What is 6,000 pounds, an informal member of the amphibious family and hops in and out of a lake to the delight of onlookers?

No, it’s not a massive frog, but that would be cool. And it’s not from prehistoric times.

It’s an amphibious machine used by crews to inspect power lines, poles and transformers in areas where bucket trucks and other equipment can’t reach.

And it recently provided some excitement by rolling through a campground in Quincy, about five minutes outside of Coldwater, as folks fishing and others relaxing on their golf carts marveled at the scene.

Proactive Approach

The machine enters First Lake and its surrounding waters, including Marble Lake. These efforts are part of our proactive approach to providing safe, reliable electricity to our customers who live on the lakes and the surrounding areas. Through our Reliability Roadmap we are charting a course where no single outage affects more than 100,000 customers and all customers have their power restored within 24 hours.

“We take great pride in what we do,” said Gates, a lineworker in charge, who also drives the amphibious machine. “This machine is an important tool – one of many we use – that helps us keep our customers’ power on and provides the reliable service they expect from us.”

The machine, which looks like something the military would  use,  navigates land and water as crews, with their bright orange life preservers,  do line inspections in several areas. The machine powers down the water toward its destination of a pole in the water. Along the way, the crew encounters campers and others enjoying the park. They embrace the opportunity to stop and talk.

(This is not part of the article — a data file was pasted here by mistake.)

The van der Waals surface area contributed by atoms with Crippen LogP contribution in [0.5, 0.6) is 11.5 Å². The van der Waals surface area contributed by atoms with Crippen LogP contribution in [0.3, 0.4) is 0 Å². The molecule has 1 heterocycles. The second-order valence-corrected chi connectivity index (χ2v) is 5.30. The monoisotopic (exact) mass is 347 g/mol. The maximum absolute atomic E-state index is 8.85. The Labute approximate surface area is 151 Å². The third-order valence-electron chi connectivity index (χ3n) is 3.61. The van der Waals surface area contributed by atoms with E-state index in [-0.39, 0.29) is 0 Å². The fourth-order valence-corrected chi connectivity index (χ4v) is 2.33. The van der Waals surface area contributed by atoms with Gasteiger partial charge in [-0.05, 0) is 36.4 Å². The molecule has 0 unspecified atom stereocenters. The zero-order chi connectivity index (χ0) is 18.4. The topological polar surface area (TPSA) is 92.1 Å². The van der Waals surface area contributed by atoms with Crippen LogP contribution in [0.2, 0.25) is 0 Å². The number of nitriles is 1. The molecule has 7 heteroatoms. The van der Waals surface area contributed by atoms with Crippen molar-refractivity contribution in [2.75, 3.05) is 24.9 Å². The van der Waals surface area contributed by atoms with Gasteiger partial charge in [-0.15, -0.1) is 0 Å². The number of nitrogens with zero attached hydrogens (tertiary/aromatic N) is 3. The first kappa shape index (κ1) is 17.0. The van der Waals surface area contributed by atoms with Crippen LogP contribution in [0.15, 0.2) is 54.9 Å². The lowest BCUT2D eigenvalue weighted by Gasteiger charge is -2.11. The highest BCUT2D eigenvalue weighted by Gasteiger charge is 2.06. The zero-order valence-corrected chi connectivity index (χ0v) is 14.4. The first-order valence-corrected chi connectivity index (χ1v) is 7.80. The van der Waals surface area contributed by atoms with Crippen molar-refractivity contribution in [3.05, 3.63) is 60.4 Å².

The crew joining Gates on this day includes lineworkers Jarret Wolford, Logan Clark, Meeshann Schmidt and Charlie Fisher and Cheyenne Abnet.

After plodding along through some murky waters and some rough terrain, they reach the destination, and a member of the crew safely scales a pole sticking out of the water.

The pole is checked for stability, and the equipment on the pole, including the cross arm and transformer, are also inspected. After more surveying for any potential issues, it’s back on the amphibious machine to head for land. If during the inspection, it is determined a pole needs to be replaced, they will return with additional equipment that can move through water, such as a flex track.

Providing ‘Top Notch’ Service

“This crew is great, just great” said Art Heudecker, who spends part of the year at a nearby campground and the winter in Wauseon, Ohio. “I have had nothing but great experiences with Consumers Energy and the crews that come out here to provide top-notch service for us, including this one.”

Heudecker recalled August 2021, when winds ripped down power lines close to his camper. He remembers crews responding and replacing several poles.

“They have an important job to do, and we enjoy watching them at work, especially today with the amphibious machine,” he said. “It’s just cool to see, and it gives you a certain peace of mind when they are here that we are getting reliable service.”

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Reliability Roadmap: Replacing substations to improve service in rural Northern Michigan

A Birds-Eye View Helps Improve Reliability

Consumers Energy Announces Reliability Roadmap to Achieve Fewer, Shorter Power Outages